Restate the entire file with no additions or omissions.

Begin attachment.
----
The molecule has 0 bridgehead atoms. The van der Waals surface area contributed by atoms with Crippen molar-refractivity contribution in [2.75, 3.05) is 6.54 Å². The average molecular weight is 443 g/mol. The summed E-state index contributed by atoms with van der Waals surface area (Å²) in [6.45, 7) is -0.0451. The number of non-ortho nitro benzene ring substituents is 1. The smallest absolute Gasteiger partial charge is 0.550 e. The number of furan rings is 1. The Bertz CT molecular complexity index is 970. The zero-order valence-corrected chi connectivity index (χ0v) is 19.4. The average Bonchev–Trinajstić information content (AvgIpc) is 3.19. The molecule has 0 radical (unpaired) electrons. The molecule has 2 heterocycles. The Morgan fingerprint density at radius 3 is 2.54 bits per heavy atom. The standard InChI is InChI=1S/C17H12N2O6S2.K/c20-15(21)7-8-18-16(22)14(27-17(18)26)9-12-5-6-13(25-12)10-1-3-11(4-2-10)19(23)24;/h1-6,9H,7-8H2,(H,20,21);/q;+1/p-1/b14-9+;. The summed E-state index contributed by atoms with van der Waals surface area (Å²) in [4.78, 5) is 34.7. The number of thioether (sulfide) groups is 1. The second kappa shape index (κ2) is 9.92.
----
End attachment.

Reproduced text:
The molecule has 0 bridgehead atoms. The van der Waals surface area contributed by atoms with Crippen molar-refractivity contribution in [2.75, 3.05) is 6.54 Å². The average molecular weight is 443 g/mol. The summed E-state index contributed by atoms with van der Waals surface area (Å²) in [6.45, 7) is -0.0451. The number of non-ortho nitro benzene ring substituents is 1. The smallest absolute Gasteiger partial charge is 0.550 e. The number of furan rings is 1. The Bertz CT molecular complexity index is 970. The zero-order valence-corrected chi connectivity index (χ0v) is 19.4. The average Bonchev–Trinajstić information content (AvgIpc) is 3.19. The molecule has 0 radical (unpaired) electrons. The molecule has 2 heterocycles. The Morgan fingerprint density at radius 3 is 2.54 bits per heavy atom. The standard InChI is InChI=1S/C17H12N2O6S2.K/c20-15(21)7-8-18-16(22)14(27-17(18)26)9-12-5-6-13(25-12)10-1-3-11(4-2-10)19(23)24;/h1-6,9H,7-8H2,(H,20,21);/q;+1/p-1/b14-9+;. The summed E-state index contributed by atoms with van der Waals surface area (Å²) in [4.78, 5) is 34.7. The number of thioether (sulfide) groups is 1. The second kappa shape index (κ2) is 9.92.